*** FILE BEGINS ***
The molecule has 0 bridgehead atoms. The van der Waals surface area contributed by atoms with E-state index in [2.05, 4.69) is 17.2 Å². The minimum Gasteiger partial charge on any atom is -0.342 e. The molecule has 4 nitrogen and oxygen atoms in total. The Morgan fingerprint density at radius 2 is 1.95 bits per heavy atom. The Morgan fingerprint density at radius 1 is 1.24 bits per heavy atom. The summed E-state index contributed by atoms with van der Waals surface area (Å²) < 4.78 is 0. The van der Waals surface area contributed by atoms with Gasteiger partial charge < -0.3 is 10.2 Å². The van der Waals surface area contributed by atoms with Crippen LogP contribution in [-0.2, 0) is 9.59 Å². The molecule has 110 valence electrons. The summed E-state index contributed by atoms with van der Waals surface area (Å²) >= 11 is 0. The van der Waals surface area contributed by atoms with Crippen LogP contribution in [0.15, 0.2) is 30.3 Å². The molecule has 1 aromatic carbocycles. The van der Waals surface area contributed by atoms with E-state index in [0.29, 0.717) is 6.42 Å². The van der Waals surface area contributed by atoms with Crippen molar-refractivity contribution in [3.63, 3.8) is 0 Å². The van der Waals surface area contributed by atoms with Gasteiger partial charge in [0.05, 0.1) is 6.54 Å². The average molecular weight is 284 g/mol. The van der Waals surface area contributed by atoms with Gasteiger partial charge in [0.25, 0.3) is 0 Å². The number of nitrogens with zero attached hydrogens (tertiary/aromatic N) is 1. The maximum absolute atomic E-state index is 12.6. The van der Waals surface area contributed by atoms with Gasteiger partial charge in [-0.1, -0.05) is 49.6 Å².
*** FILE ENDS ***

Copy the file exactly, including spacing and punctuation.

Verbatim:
The molecule has 0 bridgehead atoms. The van der Waals surface area contributed by atoms with E-state index in [2.05, 4.69) is 17.2 Å². The minimum Gasteiger partial charge on any atom is -0.342 e. The molecule has 4 nitrogen and oxygen atoms in total. The Morgan fingerprint density at radius 2 is 1.95 bits per heavy atom. The Morgan fingerprint density at radius 1 is 1.24 bits per heavy atom. The summed E-state index contributed by atoms with van der Waals surface area (Å²) < 4.78 is 0. The van der Waals surface area contributed by atoms with Gasteiger partial charge < -0.3 is 10.2 Å². The van der Waals surface area contributed by atoms with Crippen LogP contribution in [-0.2, 0) is 9.59 Å². The molecule has 110 valence electrons. The summed E-state index contributed by atoms with van der Waals surface area (Å²) >= 11 is 0. The van der Waals surface area contributed by atoms with Crippen LogP contribution in [0.15, 0.2) is 30.3 Å². The molecule has 1 aromatic carbocycles. The van der Waals surface area contributed by atoms with E-state index in [0.29, 0.717) is 6.42 Å². The van der Waals surface area contributed by atoms with Crippen molar-refractivity contribution in [3.63, 3.8) is 0 Å². The van der Waals surface area contributed by atoms with Gasteiger partial charge in [0.05, 0.1) is 6.54 Å². The average molecular weight is 284 g/mol. The van der Waals surface area contributed by atoms with Gasteiger partial charge in [0.25, 0.3) is 0 Å². The number of nitrogens with zero attached hydrogens (tertiary/aromatic N) is 1. The maximum absolute atomic E-state index is 12.6. The van der Waals surface area contributed by atoms with Gasteiger partial charge in [-0.1, -0.05) is 49.6 Å².